Common sense says it takes “a village” to raise a child. Less common is the belief that equestrian show jumping, requires something very similar: it definitely takes “a team” . Unlike ball sports, horseback riding may appear to onlookers as a “solo-sport” but nothing could be father from the truth. Yes, those spectators see only a single rider enter a nearly silent ring on horseback, but no rider gets “there” on his own. More often than not, those five minutes of performance require at least as many people behind the scenes.

I certainly do.
I have many to thank, including those unsung family, friends and professional colleagues who help and encourage in ways untold. My hands-on inner circle is a small one. These individuals have taught me the notion of TEAM, leading by example. Specifically, my dad, Fernando Cardenas, sr., is the accomplished equestrian, who has bred most of the horses I ride. He continuously shares an ever-impressive body of horse knowledge, garnered from a lifetime of dedication to the sport. Similarly, Manuel Torres, has elevated his passion for horses to the level of 5 time Olympian. He travels from his home in Virginia, to train us in NC. Marina Lemay works tirelessly six days a week to condition and rehab all Horses in the 3H Facility on water and dry treadmills, hot-walker, vibration plate and solarium therapies. I rely equally heavily on two awesome individuals who volunteer over and over and over again. Far more than horse-handler, groom, rig-driver, personal assistant or a reliable jump crew, Jody Shover and Santiago Arenas are my friends. I have no words to contain my gratitude.

Like anyone else, these individuals, like to be in the winning circle, but no one wins all the time. Twice in one night last week was a first time for me, and I owe it all to my Team. Some people never get “the chance” because chance, itself, is a funny thing. Is it a lucky break or a series of fortunate events? Is it the predictable result of hard work or of a particular God-given talent? No one knows for sure, but securing both a first and a second place win at the Duke Jump for the Children Benefit sure felt good to us all. I know keeping my Team in the winner’s circle is one way of giving back to them because winning puts broad smiles on their faces. I know, too, I can never compensate them for all they deserve. They are involved every step of the way, often on the grounds before daylight, and returning home after midnight, only to get up and do it all over again. It’s not just the winning that gets them out of bed in the morning. This team is comprised of those precious few individuals who love the horses so much that their joy, like mine, is in seeing the horses excel. The horses have something in common with the Team: They do an awful lot of hard work (approximately 40 jumps in every grand prix class), meet every challenge (they rarely train at home over 1.50 fences) and they take “a lickin” (bruises and muscle strain on occasion) just for a few carrots and apples !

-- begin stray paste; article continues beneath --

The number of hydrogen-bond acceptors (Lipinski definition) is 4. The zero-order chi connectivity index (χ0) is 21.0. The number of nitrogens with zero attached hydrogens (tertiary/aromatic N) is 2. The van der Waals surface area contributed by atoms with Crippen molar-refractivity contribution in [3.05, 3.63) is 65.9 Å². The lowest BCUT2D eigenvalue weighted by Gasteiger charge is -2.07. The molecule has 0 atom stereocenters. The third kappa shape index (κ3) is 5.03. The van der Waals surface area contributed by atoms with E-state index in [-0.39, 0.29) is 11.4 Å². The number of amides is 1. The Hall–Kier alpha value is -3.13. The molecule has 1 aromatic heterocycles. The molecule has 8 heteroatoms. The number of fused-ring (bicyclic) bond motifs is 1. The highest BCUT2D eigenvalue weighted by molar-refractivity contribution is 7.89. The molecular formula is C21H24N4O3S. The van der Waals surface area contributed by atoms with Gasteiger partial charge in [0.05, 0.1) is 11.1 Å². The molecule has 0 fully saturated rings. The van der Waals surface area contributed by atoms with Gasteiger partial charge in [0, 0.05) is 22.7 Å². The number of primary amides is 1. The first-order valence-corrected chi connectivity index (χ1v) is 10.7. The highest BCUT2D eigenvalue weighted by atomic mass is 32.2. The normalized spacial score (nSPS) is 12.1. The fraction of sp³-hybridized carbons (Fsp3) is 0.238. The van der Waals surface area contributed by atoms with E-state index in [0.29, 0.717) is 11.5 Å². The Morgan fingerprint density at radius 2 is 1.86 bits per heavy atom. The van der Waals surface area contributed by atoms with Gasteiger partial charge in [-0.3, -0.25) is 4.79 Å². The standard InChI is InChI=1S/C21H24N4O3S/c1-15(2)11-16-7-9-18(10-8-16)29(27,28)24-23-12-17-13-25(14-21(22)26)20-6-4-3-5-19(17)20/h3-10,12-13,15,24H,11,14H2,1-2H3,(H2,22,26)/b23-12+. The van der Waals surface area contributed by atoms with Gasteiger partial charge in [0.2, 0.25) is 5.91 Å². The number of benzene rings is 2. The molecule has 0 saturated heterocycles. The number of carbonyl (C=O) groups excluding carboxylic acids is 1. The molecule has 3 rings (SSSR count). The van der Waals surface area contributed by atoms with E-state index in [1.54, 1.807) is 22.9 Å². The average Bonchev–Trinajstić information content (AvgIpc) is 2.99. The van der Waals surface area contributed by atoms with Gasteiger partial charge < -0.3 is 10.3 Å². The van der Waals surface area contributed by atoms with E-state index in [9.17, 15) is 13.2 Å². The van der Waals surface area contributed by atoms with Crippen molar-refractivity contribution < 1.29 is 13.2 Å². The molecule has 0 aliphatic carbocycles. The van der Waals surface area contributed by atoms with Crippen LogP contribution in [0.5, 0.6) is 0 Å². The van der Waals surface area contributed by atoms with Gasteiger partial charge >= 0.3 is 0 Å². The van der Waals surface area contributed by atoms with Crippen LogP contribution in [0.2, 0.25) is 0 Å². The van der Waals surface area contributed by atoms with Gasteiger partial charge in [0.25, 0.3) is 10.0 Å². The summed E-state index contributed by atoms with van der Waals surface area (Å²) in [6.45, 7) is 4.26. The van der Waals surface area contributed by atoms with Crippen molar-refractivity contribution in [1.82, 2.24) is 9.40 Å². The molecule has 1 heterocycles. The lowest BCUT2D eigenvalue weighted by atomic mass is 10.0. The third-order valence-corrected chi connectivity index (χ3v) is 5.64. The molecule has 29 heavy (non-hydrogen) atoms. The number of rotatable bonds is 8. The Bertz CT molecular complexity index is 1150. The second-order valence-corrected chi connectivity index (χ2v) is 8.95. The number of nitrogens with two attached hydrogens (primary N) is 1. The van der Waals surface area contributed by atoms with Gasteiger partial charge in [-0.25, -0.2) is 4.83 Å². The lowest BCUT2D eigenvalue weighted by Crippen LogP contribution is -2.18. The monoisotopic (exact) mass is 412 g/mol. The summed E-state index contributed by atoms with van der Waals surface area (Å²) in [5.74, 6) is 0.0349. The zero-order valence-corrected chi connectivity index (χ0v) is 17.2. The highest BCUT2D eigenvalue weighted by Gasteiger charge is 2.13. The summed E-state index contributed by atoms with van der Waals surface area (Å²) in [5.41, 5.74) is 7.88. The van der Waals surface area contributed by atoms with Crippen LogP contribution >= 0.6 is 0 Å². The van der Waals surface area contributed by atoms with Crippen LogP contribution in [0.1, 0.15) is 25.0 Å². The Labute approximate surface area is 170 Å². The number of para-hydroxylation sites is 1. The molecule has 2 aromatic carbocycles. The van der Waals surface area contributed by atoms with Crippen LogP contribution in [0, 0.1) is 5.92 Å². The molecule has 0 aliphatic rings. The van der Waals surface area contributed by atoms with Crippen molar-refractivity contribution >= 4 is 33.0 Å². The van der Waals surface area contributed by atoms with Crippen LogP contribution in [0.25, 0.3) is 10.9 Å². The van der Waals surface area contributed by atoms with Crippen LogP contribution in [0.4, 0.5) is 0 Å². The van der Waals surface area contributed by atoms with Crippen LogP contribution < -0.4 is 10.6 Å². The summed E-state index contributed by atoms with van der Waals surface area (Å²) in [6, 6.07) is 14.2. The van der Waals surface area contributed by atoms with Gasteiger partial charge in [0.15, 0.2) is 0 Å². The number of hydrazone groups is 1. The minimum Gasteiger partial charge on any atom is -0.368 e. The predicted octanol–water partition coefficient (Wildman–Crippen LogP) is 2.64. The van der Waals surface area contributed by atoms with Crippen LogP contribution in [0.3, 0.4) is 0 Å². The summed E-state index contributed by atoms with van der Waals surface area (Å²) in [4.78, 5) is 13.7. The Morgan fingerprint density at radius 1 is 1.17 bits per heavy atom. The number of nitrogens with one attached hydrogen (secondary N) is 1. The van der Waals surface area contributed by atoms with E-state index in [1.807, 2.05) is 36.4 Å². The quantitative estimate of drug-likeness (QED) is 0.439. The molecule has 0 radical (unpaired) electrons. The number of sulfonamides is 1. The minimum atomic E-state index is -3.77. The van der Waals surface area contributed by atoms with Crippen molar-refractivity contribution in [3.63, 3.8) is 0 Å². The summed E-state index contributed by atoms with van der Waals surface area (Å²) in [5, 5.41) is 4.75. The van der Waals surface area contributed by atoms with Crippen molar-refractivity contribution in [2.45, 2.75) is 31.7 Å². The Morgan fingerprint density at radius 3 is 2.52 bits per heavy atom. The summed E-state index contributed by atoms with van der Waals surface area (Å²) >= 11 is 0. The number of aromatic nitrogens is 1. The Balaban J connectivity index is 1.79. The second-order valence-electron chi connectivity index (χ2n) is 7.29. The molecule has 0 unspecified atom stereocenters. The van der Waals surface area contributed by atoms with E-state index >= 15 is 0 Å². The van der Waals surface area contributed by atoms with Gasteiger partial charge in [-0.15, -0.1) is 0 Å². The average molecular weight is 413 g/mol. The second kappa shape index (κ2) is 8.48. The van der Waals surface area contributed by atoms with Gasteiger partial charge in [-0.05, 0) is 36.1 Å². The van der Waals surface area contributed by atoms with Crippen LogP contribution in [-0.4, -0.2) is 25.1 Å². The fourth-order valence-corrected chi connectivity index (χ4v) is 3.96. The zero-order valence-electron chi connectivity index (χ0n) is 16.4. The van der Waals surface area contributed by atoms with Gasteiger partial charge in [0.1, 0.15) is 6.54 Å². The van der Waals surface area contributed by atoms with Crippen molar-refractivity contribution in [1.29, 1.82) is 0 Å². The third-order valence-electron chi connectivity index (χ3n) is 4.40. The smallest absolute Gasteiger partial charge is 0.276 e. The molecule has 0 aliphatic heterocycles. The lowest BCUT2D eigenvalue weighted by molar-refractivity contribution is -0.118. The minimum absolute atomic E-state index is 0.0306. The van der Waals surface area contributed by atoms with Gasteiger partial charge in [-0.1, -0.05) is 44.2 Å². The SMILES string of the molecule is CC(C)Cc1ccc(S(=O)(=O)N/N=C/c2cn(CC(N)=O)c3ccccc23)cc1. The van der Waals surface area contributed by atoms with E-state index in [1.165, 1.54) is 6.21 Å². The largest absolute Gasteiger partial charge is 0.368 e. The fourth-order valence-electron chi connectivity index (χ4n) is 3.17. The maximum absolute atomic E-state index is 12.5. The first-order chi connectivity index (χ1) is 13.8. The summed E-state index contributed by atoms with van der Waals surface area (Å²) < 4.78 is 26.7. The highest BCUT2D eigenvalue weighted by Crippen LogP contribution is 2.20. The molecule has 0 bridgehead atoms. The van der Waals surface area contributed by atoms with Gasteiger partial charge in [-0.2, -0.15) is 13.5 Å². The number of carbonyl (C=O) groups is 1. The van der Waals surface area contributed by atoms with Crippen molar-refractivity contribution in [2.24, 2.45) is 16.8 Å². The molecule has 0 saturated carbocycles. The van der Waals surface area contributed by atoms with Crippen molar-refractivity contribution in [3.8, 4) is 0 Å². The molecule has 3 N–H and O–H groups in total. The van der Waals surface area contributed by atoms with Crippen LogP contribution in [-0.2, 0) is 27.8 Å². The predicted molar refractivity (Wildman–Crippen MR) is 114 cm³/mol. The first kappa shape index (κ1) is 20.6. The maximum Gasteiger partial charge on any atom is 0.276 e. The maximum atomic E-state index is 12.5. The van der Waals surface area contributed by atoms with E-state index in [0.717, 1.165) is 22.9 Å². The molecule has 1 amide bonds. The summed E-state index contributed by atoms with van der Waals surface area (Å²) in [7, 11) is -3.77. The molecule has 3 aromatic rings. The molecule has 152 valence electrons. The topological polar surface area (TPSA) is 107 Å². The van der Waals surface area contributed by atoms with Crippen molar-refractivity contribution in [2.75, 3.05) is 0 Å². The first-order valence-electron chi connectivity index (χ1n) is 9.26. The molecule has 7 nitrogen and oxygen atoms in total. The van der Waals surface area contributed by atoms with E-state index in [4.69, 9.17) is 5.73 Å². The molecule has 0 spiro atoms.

But make no mistake: I believe the horses love their job. I know I love mine, and I must believe my Team does, too.